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After last week’s winter weather catastrophe in Texas, we can imagine Jerry Jones sitting in a highrise somewhere looking just like the cat that ate the canary. Coloradans likely know him as the billionaire owner of the Dallas Cowboys, but he also controls Comstock Resources, a natural gas operation that does shale drilling in Louisiana and Texas. The storm severely throttled natural gas output just as consumer demand skyrocketed, meaning anybody who had supply stood to make a killing. And Comstock made that killing.

Texas’ unregulated electricity market is like some capitalist Westworld, an every-rich-man-for-himself system that lets energy providers pass along the prevailing wholesale price of natural gas to their cold and panicked customers. The New York Times wrote about a fellow named Scott Willoughby, a Dallas-area veteran living on Social Security, who received a monthly electric bill for $16,752.

Last Wednesday Comstock’s President and CFO Roland Burns said, “Obviously, this week is like hitting the jackpot.”

The Texas disaster is what happens when you live in a libertarian/anti-progressive state that’s isolated its system from the national grid to sidestep federal oversight, which left them with no outside electricity source to draw from, even though they’ve been invited, almost begged, to join the Western Interconnection, which includes Colorado, and the Eastern Interconnection, east of the Mississippi. The other part of the failure equation was the lack of internal regulation, with unenforceable winterization guidelines that let energy producers choose whether to spend money protecting natural gas production and power plants and other infrastructure from cold temps.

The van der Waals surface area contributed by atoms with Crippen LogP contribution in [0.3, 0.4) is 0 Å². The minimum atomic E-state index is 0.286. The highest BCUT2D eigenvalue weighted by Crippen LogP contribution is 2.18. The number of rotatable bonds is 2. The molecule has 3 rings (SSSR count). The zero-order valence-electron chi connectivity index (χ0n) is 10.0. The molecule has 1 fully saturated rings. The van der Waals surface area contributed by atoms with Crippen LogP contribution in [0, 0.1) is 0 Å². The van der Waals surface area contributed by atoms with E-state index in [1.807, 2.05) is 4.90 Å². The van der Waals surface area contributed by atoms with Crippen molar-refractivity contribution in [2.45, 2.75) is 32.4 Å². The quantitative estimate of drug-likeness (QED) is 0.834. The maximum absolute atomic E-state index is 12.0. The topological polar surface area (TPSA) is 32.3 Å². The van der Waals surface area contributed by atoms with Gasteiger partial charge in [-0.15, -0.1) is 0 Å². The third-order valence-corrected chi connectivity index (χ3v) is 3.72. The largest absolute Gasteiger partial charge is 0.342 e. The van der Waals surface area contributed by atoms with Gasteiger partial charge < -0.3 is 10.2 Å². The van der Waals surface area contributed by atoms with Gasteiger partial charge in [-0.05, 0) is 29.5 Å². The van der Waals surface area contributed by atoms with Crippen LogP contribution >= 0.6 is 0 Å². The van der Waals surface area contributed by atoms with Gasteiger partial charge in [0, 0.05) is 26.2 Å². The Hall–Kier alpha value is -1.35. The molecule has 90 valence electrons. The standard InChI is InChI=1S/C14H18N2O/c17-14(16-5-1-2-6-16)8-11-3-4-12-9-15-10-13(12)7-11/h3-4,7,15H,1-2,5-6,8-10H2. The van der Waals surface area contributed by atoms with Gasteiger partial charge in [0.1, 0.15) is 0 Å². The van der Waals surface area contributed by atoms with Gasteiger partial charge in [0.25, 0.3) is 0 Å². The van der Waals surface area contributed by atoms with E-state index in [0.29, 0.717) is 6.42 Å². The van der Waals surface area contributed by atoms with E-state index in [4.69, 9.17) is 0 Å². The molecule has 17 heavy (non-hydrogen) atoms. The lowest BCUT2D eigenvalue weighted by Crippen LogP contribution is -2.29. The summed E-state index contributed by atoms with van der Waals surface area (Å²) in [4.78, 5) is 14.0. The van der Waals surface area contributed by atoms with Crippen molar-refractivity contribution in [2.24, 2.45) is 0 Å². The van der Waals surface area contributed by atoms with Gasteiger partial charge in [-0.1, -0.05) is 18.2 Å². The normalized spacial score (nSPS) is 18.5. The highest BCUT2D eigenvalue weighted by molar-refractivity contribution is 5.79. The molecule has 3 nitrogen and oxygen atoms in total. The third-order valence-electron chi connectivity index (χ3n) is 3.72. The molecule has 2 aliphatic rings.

They didn’t.

As the lights went out, Gov. Greg Abbott took to Fox News to warn against the potential evils of the Green New Deal and blame iced-over wind turbines and solar for his state’s home-grown disaster.

“Our wind and our solar got shut down, and they were collectively more than 10 percent of our power grid,” he said, “and that thrust Texas into a situation where it was lacking power on a statewide basis. ... It just shows that fossil fuel is necessary.”

All of which, of course, was utter crap.

First, properly equipped and maintained wind turbines run just fine in cold places like Antarctica. Second, the Electric Reliability Council of Texas, which operates the electric grid for most of the state, blamed the blackouts on Texas’ reliance on natural gas.

For the next little while, the state’s legislature, the feds, ERCOT, the GOP and Democrats will all point fingers at each other over the Texas energy mess, but the bottom line for the rest of us is that it’s time for the dinosaurs (and their high-carbon fossil fuels) to get the hell out of the way.

Renewable energy is here, and it keeps getting cheaper, even with the cost of installation and maintenance of new technology, and even when competing against the massively subsidized fossil fuel industry.

In an International Monetary Fund study of 199 countries, researchers calculated 2015’s fossil fuel subsidies at $4.7 trillion, 6.3 percent of global Gross Domestic Product. The study put the U.S. total at $649 billion. Part of this comes in the form of regulatory loopholes, tax breaks and small direct subsidies to keep prices to the consumer artificially low, but most of it represents the uncompensated costs of environmental, health and other damage caused by use of fossil fuels.

President Joe Biden paused new oil and gas leases on federal land, directed federal agencies to cut fossil fuel subsidies and will ask Congress to end $40 billion in congressionally approved subsidies. “Unlike previous administrations,” he said, “I don’t think the federal government should give handouts to Big Oil.” 

With a guy in the White House who supports science, and with General Motors phasing out fossil fuel-powered vehicles by 2035 and Ford Motor Company following suit, we’re starting to see signs of incipient sanity in the fight against global warming.

And it’s about damn time.